Image by Clay Banks

Wallace Falls State Park

Updated: Mar 12

14503 Wallace Lake Road

Gold Bar, WA 98251

Phone: (360) 793-0420


Before I write about my trip to Wallace Falls, I want to apologize for not knowing how to set my camera to read the words on the sign behind me. I've seen people do it but I don't know how!


Just so you know, the sign behind me says: "Come forth into the light of things. Let nature be your teacher" - W. Wordsworth.

I've driven down Highway 2 many times because my girlfriend lives in Central Washington (Wenatchee area) and every time I pass by the Wallace Falls sign I tell myself I'm going to check it out to see if it would be a good hike. The sign is not that big. If it weren't for the 35 mph speed limit (trap) you would never notice the sign at all. At 35 mph you notice a lot of things you wouldn't when you're going 60. Namely,, there are little to no people of color there, which is one of the main reasons I don't like the 35 mph speed limit. Heck, what if some crazed white person ran out of one of the many street-side bars and wanted to start some trouble? What could stop him other than a right cross from my driver's side window? Or what if a giant bear came out of the woods and stood up on his hind legs in front of my car? Or, what if I were racially profiled by some red-neck police officer who wanted to stop me because I "had a tail light out"?


As ridiculous as all of that sounds, I actually think about stuff like that when I'm driving through Index, Gold Bar, and Sultan. The way I see it, any 15 mile stretch of land in Washington state with not one town named after a Native American is a place I'm probably not welcome. To get to Wallace Falls you must go through a residential area of the small town of Gold Bar. Gold Bar is one of a trio of small towns you pass through (very slowly) on the way to beautiful Steven's Pass. When you enter the park you will see a large asphalt parking lot, trailhead, and ranger station located at the end of the lot. You can buy a day pass from the Kiosk at Ranger station. Parking is paved and in fairly new condition. Automated pay station: This park is equipped with an automated pay station for visitors to purchase a one-day or annual Discover Pass. Please note: Parking is limited at Wallace Falls. Please see the fact sheet (PDF) for details.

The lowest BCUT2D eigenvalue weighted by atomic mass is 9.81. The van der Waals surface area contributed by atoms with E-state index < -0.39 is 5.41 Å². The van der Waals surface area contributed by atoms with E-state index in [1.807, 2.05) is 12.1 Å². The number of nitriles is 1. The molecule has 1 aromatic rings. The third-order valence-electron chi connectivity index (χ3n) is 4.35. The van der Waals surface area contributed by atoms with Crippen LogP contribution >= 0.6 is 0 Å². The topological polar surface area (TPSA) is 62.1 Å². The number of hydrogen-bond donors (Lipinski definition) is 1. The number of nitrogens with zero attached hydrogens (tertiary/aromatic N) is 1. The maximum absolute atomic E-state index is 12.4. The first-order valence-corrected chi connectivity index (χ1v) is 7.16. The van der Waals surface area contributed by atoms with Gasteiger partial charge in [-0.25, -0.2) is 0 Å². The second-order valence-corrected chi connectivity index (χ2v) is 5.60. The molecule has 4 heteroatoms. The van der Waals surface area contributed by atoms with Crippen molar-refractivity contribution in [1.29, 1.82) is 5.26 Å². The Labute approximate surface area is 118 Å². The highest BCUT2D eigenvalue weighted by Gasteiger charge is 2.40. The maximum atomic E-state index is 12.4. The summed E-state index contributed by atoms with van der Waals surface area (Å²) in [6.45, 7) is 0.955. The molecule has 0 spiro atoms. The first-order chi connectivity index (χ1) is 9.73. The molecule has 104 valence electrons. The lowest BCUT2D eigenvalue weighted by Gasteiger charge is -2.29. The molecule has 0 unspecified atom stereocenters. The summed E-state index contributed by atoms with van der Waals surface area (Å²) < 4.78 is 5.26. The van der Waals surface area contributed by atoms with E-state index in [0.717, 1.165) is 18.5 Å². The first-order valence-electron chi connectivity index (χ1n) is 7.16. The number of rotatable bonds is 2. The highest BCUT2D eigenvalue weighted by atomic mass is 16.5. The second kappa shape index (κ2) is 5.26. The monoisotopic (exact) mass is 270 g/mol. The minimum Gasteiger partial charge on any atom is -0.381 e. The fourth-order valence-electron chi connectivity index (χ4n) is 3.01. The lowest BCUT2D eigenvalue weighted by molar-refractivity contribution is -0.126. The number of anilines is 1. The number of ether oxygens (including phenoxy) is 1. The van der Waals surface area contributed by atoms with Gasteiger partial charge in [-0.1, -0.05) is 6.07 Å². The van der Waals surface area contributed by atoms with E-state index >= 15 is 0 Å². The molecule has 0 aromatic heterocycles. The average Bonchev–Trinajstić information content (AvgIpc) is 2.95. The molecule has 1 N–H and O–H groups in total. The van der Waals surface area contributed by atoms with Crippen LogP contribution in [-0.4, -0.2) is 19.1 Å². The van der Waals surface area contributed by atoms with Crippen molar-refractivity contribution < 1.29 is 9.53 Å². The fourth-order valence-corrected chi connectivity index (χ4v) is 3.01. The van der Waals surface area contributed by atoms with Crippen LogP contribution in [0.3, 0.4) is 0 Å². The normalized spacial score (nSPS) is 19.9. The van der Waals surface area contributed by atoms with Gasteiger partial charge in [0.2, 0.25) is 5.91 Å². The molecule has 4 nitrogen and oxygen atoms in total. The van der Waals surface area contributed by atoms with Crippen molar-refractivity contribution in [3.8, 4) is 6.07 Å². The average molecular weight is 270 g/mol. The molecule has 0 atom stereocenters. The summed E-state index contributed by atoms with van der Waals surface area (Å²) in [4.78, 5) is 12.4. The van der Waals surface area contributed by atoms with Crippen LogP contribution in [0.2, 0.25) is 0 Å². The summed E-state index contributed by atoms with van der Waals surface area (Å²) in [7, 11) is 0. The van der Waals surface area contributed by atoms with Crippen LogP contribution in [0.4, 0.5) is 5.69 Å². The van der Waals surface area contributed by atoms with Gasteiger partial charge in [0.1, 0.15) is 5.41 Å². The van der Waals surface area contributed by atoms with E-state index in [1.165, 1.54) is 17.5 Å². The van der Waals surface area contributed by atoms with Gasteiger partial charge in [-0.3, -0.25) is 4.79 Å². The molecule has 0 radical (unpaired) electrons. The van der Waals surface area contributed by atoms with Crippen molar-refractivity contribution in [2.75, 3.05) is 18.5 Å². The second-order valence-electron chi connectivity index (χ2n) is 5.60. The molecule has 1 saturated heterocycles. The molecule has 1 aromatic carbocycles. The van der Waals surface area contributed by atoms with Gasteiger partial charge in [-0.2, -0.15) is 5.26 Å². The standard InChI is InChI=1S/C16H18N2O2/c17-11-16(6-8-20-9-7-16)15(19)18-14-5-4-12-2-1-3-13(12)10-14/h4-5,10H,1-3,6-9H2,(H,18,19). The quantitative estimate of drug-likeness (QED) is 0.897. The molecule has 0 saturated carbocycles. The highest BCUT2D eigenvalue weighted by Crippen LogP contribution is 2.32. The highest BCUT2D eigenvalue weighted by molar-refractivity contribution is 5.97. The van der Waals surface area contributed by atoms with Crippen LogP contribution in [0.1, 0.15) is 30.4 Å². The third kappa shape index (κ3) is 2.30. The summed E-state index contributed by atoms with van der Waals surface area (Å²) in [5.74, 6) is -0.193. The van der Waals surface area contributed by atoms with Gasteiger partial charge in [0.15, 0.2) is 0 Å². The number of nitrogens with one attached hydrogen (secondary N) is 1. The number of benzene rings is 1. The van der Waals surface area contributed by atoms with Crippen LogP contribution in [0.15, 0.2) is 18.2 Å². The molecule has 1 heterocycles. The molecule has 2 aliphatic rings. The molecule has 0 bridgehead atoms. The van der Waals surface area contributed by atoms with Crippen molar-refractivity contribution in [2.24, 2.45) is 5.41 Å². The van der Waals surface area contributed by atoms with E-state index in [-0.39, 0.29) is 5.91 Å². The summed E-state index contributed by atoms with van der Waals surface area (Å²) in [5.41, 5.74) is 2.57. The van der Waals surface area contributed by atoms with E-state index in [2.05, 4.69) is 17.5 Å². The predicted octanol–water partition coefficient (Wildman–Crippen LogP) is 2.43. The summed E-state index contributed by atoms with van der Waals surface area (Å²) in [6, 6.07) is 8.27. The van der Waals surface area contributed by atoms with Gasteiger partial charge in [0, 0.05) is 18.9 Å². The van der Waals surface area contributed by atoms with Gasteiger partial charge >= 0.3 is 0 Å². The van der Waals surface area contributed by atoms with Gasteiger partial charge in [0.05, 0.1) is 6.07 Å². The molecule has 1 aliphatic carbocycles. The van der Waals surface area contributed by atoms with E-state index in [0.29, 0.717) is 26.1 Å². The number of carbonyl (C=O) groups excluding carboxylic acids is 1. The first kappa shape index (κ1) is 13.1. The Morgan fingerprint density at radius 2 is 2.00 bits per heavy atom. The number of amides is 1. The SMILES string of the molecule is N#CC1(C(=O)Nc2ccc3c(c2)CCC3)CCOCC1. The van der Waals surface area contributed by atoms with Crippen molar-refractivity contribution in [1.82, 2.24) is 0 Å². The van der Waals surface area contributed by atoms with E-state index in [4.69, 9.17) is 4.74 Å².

FS18-004 - Wallace Falls parking
.pdf
Download PDF • 27KB

The first mile and a half of the trail is completely flat and mostly shaded by trees and what looks like intentionally planted hedges about 10 feet high on both sides of the trail. It's really a road more than a trail. Once past this portion of the trail, you will come to a vista that overlooks a large gully with a great view if you pretend the large steel telephone lines aren't there.


The actual trailhead begins to the north from that open area and is fairly flat with small ups and downs. The trail surface is dirt, well-kept, and mostly clear trip-roots. Oh, if you look below, I found a photo of the sign located near the trailhead of this park! Wallace Falls State Park is a 1,380-acre camping park with a shoreline on the Wallace River, Wallace Lake, Jay Lake, and Shaw Lake. Located on the west side of the Cascades, the park features a 265-foot waterfall, old-growth coniferous forests, and fast-moving rivers and streams. The area offers a rock-climbing wall 8 miles east near Index. Swimming access is 5 miles east at Big Eddy along the Skykomish River.













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